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The Fed Fears a New Mortgage Crisis

December 2nd, 2009 10:13 AM by Lehel S.

The Fed Fears a New Mortgage Crisis

Claus Vogt

Although the number was just revised downward, the U.S. economy still expanded by 2.8 percent during the third quarter. So it definitely looks like the recession is history.

What’s more, last Thursday the Conference Board published its Leading Economic Indicator (LEI) for October. This indicator has a strong predictive history, having predicted each recession since the early 1960s as well as the one we’ve just gone through.

Right now the LEI is not forecasting a return of the recession. Quite to the contrary … the October reading was again very strong. Year over year the LEI was up by 4.2 percent, the seventh consecutive increase. And the LEI’s historical record strongly supports a continuation of economic growth during the coming quarter.

With so much good news, I have to ask …

What Does the Fed Fear, Then?

Why are Fed members continually reiterating the current zero percent interest rate policy?

Why are they assuring us that this policy will continue “for an extended period?”

What are they afraid of?

Do they see or know something we don’t?

Why are Fed members sticking to their zero percent interest rate policy?
Why are Fed members sticking to their zero percent interest rate policy?

The past few years have clearly demonstrated that the Fed members didn’t have a clue about the consequences of the real estate bubble, which they themselves inflated. And after the crisis hit, they kept underestimating it at each step along the way.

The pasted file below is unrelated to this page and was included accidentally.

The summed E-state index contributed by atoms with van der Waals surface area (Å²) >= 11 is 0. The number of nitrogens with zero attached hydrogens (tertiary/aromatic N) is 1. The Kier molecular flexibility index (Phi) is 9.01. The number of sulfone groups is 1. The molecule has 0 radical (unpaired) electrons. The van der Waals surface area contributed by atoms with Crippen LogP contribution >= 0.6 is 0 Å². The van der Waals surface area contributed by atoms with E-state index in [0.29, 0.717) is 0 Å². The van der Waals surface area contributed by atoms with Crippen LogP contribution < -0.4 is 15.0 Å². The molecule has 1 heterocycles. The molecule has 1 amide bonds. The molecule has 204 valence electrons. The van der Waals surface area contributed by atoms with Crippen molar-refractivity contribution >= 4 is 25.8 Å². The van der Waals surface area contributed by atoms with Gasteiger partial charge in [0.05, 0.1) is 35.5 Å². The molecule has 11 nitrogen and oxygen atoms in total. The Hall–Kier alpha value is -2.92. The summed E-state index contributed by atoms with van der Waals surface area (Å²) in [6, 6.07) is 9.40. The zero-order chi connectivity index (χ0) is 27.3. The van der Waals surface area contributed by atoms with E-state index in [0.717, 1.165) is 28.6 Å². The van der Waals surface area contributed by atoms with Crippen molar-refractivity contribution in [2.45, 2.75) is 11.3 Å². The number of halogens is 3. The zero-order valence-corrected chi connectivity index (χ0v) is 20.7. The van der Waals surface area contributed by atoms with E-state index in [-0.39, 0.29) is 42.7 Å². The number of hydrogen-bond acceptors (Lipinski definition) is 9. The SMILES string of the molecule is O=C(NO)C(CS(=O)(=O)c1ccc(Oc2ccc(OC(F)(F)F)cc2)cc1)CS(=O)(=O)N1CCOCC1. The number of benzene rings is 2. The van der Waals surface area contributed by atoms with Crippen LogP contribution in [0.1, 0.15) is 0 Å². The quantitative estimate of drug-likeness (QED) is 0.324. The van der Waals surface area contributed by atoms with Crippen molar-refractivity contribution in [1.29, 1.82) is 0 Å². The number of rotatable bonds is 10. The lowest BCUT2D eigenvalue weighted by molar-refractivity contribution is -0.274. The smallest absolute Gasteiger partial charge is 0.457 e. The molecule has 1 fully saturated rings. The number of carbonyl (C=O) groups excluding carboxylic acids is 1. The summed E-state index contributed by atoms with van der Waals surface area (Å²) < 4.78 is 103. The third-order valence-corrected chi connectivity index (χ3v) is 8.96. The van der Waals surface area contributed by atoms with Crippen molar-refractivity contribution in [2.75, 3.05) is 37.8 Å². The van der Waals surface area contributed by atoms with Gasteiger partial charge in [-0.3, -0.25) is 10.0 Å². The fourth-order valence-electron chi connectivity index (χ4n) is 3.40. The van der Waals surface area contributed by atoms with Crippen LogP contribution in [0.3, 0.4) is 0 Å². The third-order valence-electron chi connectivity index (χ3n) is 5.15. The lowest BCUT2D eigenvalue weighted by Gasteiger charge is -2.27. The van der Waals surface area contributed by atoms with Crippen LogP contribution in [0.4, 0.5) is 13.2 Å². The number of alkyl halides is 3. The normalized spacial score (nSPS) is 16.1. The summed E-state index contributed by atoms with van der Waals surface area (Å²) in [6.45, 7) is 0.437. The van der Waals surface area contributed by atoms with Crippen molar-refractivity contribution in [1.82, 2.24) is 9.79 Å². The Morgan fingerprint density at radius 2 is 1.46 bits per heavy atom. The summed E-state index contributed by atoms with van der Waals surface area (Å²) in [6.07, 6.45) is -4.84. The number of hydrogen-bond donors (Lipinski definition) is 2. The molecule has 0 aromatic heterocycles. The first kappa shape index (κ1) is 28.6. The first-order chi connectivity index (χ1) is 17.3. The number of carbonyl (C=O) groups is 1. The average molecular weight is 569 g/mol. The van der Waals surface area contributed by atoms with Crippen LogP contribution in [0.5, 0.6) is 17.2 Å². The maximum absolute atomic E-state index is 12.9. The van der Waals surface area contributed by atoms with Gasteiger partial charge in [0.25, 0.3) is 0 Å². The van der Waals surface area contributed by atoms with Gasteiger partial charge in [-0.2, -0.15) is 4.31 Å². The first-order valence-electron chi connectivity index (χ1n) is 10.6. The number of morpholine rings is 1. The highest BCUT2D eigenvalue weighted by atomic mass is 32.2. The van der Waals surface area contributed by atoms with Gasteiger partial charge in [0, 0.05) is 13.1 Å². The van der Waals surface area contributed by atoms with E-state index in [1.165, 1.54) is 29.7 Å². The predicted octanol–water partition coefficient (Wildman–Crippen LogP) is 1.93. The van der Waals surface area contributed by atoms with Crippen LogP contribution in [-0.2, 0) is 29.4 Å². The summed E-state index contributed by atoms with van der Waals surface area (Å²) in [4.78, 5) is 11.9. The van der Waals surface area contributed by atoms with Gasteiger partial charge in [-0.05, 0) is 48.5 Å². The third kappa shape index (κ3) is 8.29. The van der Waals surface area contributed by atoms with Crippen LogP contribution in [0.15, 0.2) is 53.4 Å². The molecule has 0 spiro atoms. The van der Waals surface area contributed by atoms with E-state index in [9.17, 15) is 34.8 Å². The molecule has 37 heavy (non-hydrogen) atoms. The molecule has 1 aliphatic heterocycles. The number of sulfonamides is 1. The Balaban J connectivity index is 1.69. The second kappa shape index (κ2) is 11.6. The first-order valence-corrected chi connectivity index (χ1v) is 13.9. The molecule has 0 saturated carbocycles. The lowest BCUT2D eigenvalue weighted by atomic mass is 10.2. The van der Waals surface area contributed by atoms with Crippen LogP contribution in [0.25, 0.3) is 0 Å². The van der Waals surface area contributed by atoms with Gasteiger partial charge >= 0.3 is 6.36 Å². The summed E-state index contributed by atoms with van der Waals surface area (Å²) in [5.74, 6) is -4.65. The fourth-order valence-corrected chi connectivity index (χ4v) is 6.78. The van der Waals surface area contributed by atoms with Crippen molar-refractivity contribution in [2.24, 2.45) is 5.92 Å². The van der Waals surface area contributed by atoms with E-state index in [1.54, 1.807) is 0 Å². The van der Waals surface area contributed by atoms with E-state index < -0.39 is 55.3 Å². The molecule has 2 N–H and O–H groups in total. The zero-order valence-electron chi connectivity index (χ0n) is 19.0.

Moreover, if you had listened to Bernanke and his pals in regards to your personal finances, your losses would be huge!

This sad showing obviously did nothing to shake their self-efficacy or arrogance. They still want us to believe that they are the puppet masters behind the economy — at least in boom times. And during a bust they want us to believe that they alone are in possession of a remedy.

It seems as though they totally lack trust in the free market forces. Instead they desperately want to fix things by decree and money printing.

So why do they keep advertising an ultra lax monetary policy even now, after the economy is starting to recover?

Because They Know Another
Mortgage Mess Is in the Offing

The Fed is well aware of the mortgage reset schedule for the coming years. And they’re probably well aware of a major problem out there, too … a problem at least as severe as the subprime mess.

I’m talking about mortgages like Alt-A and Option-ARMs. A huge wave of resets is due to commence soon.

From the second quarter of 2010 until the fourth quarter of 2011, hundreds of billions of dollars in these mortgages will reset to much higher rates! And many of them will end up becoming delinquent.

Here’s why …

Aggravating the situation is the fact that most of these mortgages were taken out when the housing bubble was at its height. So now, the loan-to-value ratios for many homes will be obscenely high.

This means a tsunami of write-downs for the banking sector, probably as huge as the subprime write-downs. And it means a huge wave of foreclosures on borrowers who can’t afford the new, higher monthly payments.

The ability to service a debt does not depend on rising GDP figures. It depends strongly on current income. That’s why high (and rising) unemployment rates are very bad news for the housing market and for the banks — again.

t’s still too early for this unavoidable, mortgage reset problem to derail the banking system and stop the economic rebound in its tracks. We can still be bullish on stocks for some time, as well.

Nevertheless, this looming problem goes a long way in possibly explaining the Fed’s reluctance to return to a more normal monetary policy. And it’s something you should keep in mind.

Posted in:General
Posted by Lehel S. on December 2nd, 2009 10:13 AM

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